“You’re a leadership/management researcher, theorist, writer, and scholar.  Where in the world does this irrational infectious enthusiasm subjective fluff come from?!”


So I asked myself, ”Is there some other subconscious symbolism at work here?

Was Apple headquarters resonating with something in these people that went beyond their immediate Apple encounter?” I hypothesized.


“Was it somehow cultural?  Did Apple have a special meaning in the American culture that was operative here?  Many of these visitors were from the Baby Boomer generation.  Was there something resonating with that generation in particular that would cause this response in them (and me)?”


I decided I needed to explore the company’s possible meaning in the American culture, a great deal more. Maybe that was a rational explanation for what these “instant fanatics” were all responding to?


        25 years ago, they spoke out and they broke out of recession and oppression…

       Apple’s Meaning in America…


To ponder the question, I went to my secondary office (my neighborhood Starbucks) logged into my wireless network account and just stared into the clouds in my coffee. 


“So what is it about Apple Computer?  What does it mean?  What does it and its brand symbolize in America?  And more importantly, just how am I going to get my mind around this irrational concept of infectious enthusiasm, let alone find some guideposts in answering these questions with some degree of rationality?” 


Then I remembered a scene in one of my favorite movies that included Apple Computer’s branded five-color logo.  I realized right away that this was a very poignant clue to Apple’s meaning in the American psychie.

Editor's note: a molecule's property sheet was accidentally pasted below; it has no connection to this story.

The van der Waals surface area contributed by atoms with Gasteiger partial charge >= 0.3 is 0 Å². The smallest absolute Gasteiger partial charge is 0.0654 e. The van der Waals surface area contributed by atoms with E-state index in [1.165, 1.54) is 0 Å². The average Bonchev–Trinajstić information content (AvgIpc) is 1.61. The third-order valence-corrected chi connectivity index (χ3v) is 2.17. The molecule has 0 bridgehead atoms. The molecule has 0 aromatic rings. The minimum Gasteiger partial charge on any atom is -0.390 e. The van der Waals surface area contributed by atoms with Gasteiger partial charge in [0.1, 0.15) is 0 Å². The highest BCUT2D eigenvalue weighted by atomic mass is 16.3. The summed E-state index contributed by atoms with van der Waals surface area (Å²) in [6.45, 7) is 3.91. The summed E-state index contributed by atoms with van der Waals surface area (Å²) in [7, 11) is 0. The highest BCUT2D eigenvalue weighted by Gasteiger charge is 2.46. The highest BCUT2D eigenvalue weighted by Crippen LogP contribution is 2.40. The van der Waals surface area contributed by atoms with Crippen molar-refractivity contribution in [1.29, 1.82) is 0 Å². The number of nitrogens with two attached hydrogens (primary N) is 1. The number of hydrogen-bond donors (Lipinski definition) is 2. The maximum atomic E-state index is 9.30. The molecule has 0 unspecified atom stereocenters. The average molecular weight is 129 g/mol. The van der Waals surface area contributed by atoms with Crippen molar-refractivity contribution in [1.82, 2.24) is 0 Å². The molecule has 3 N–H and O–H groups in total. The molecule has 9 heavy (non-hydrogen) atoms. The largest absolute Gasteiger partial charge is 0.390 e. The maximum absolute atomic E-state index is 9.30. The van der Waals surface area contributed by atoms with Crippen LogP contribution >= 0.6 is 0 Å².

The scene is in the movie, Forrest Gump.  Just after Forrest returns home to Greensboro, he is opening a letter at his mailbox.  Tom Hanks line is,  “So, I never went back to work for Lieutenant Dan. Though he did take care of my Bubba-Gump money. He got me invested in some kind of fruit company?”  Forrest is opening a letter from Cupertino, the multi-colored Apple emblazoned at the top.


“Ok,” I asked myself, “Just what does this mean?” Then it hit me, “Why did Lieutenant Dan buy Apple stock?  Why didn't Forrest Gump's writers have Lieutenant Dan buy IBM or Microsoft or Intel stock?”  Apple’s place in American culture suddenly came into focus for me. 


The reason Lieutenant Dan bought Apple stock is because the story of Apple Computer itself fits the premise of Forrest Gump: America is the land of possibilities.  Lieutenant Dan bought Apple stock because Apple is a cultural symbol of the American Dream--that two 19-year-olds can create something in their garage that can change the world.  Forrest Gump and Apple Computer’s story embody the concept that all Americans have an inalienable basic amount of the “its possible”--That no matter what gifts or limitations we may come to this world with-every American has an inalienable basic amount of probability—a shot at the American dream—a good life. 


Then I also remembered Jobs’ very first mission statement in founding the company: “To provide personal computing to everyone on the planet."  He wanted to share and empower

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